As a homebuyer you might come across one or more properties that are classified as a short sale. A short sale is an effort by the current owner to sell their home in lieu of the bank repossessing it through foreclosure proceedings, thus partially salvaging their credit rating and lifting the burden of high mortgage debt.
The short sale process rests on the hope that the bank will accept a loss, approve the sale, and eliminate the expensive process of foreclosing and reselling a home. Since this is a huge hope to you as a homebuyer, you should understand some things in order to reduce the chance of being disappointed of unapproved short sales. The following are some tips to assist you:
- Remain positive and patient during the short sale process because it may take a few months to complete.
- Keep your options open and continue checking out several properties. Try not to get your hopes and heart set on one property. Remain optimistic, like all real estate the right property will come along.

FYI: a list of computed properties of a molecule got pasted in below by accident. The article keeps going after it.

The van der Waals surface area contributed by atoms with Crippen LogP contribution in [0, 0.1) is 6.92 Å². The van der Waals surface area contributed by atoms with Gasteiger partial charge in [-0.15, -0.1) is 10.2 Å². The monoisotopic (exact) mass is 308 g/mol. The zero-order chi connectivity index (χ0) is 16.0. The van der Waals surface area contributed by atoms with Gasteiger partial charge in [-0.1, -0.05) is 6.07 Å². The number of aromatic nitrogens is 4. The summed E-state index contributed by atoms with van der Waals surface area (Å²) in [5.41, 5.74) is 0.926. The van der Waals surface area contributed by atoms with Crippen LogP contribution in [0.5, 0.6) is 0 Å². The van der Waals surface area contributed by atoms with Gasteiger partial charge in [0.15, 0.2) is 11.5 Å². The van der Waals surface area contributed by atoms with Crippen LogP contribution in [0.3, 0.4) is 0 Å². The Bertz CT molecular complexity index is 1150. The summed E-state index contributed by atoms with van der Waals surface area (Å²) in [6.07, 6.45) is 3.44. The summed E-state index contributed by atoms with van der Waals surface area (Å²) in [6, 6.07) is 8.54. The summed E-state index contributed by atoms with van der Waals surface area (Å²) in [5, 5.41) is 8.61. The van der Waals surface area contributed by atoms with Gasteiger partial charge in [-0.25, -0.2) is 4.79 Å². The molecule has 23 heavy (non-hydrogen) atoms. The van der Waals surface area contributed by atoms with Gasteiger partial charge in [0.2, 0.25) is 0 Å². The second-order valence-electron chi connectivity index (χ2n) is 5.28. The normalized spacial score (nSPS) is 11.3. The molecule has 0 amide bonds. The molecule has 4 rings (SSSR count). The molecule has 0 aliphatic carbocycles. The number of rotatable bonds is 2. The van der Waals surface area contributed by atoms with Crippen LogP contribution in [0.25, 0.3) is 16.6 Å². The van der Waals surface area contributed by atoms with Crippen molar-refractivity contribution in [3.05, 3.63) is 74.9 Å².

- In most cases lowball offers get slow or no response. The bank is typically aware of the pricing during a short sale. When lowball offers stream into the bank they are often scoffed at and rejected, giving the prospected buyers little or no feedback.
- Don’t ask for repairs. Most banks will not pay for any repairs or replace unless they’re required by the lender in order to obtain an FHA or VA loan. And sometimes they will just ask buyers or sellers to pay for the repairs or even start marketing the property to cash or conventional financing buyers.
- When you get approval, it is imperative to close the loan on time. Unlike a traditional sale, there is no leniency with the closing escrow date.
Although short sales can be a wonderful opportunity to find your new home at a competitive price, a short sale can also be a major headache that may lasts for several months. It is important to have a clear understanding of the factors that lead to a successful short sale so that it can be an enjoyable and profitable experience.